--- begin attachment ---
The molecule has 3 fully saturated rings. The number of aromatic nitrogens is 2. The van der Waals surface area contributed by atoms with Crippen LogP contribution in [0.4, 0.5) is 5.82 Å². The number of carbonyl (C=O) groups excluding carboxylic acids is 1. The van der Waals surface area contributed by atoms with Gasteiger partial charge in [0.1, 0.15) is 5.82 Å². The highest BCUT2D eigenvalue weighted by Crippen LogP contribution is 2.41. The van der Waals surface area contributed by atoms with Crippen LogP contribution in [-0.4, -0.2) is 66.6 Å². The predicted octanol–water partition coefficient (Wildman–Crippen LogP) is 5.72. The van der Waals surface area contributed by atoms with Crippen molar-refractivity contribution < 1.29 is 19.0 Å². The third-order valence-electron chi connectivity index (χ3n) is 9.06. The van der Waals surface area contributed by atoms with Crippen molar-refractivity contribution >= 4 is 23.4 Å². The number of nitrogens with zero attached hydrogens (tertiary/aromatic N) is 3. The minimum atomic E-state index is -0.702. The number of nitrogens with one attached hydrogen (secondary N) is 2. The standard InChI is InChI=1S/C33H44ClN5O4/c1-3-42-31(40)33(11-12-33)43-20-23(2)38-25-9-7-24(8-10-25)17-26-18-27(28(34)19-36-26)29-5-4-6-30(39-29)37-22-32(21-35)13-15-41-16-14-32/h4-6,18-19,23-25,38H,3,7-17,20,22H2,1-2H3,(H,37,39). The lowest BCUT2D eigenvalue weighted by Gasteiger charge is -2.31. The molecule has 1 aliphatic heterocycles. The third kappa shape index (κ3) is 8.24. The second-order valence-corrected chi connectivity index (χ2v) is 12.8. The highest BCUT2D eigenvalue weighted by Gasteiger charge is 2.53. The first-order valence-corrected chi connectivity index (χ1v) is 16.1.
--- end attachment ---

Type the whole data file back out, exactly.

The molecule has 3 fully saturated rings. The number of aromatic nitrogens is 2. The van der Waals surface area contributed by atoms with Crippen LogP contribution in [0.4, 0.5) is 5.82 Å². The number of carbonyl (C=O) groups excluding carboxylic acids is 1. The van der Waals surface area contributed by atoms with Gasteiger partial charge in [0.1, 0.15) is 5.82 Å². The highest BCUT2D eigenvalue weighted by Crippen LogP contribution is 2.41. The van der Waals surface area contributed by atoms with Crippen LogP contribution in [-0.4, -0.2) is 66.6 Å². The predicted octanol–water partition coefficient (Wildman–Crippen LogP) is 5.72. The van der Waals surface area contributed by atoms with Crippen molar-refractivity contribution < 1.29 is 19.0 Å². The third-order valence-electron chi connectivity index (χ3n) is 9.06. The van der Waals surface area contributed by atoms with Crippen molar-refractivity contribution >= 4 is 23.4 Å². The number of nitrogens with zero attached hydrogens (tertiary/aromatic N) is 3. The minimum atomic E-state index is -0.702. The number of nitrogens with one attached hydrogen (secondary N) is 2. The standard InChI is InChI=1S/C33H44ClN5O4/c1-3-42-31(40)33(11-12-33)43-20-23(2)38-25-9-7-24(8-10-25)17-26-18-27(28(34)19-36-26)29-5-4-6-30(39-29)37-22-32(21-35)13-15-41-16-14-32/h4-6,18-19,23-25,38H,3,7-17,20,22H2,1-2H3,(H,37,39). The lowest BCUT2D eigenvalue weighted by Gasteiger charge is -2.31. The molecule has 1 aliphatic heterocycles. The third kappa shape index (κ3) is 8.24. The second-order valence-corrected chi connectivity index (χ2v) is 12.8. The highest BCUT2D eigenvalue weighted by Gasteiger charge is 2.53. The first-order valence-corrected chi connectivity index (χ1v) is 16.1.